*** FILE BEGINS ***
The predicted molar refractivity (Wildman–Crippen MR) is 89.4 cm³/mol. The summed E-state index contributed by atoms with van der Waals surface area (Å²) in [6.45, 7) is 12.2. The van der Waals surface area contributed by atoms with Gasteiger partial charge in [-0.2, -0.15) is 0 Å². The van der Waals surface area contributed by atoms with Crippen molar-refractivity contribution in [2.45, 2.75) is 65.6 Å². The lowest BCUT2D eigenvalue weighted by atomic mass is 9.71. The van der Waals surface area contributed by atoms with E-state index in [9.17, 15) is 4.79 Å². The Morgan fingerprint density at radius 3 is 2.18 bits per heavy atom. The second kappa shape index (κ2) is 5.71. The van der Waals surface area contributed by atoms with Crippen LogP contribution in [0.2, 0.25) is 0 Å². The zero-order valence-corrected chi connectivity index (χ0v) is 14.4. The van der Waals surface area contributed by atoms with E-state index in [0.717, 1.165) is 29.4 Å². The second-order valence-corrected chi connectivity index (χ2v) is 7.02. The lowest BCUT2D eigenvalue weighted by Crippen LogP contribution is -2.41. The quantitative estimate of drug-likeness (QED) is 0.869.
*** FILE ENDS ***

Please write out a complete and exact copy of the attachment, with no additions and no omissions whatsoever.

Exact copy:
The predicted molar refractivity (Wildman–Crippen MR) is 89.4 cm³/mol. The summed E-state index contributed by atoms with van der Waals surface area (Å²) in [6.45, 7) is 12.2. The van der Waals surface area contributed by atoms with Gasteiger partial charge in [-0.2, -0.15) is 0 Å². The van der Waals surface area contributed by atoms with Crippen molar-refractivity contribution in [2.45, 2.75) is 65.6 Å². The lowest BCUT2D eigenvalue weighted by atomic mass is 9.71. The van der Waals surface area contributed by atoms with E-state index in [9.17, 15) is 4.79 Å². The Morgan fingerprint density at radius 3 is 2.18 bits per heavy atom. The second kappa shape index (κ2) is 5.71. The van der Waals surface area contributed by atoms with Crippen LogP contribution in [0.2, 0.25) is 0 Å². The zero-order valence-corrected chi connectivity index (χ0v) is 14.4. The van der Waals surface area contributed by atoms with E-state index in [0.717, 1.165) is 29.4 Å². The second-order valence-corrected chi connectivity index (χ2v) is 7.02. The lowest BCUT2D eigenvalue weighted by Crippen LogP contribution is -2.41. The quantitative estimate of drug-likeness (QED) is 0.869.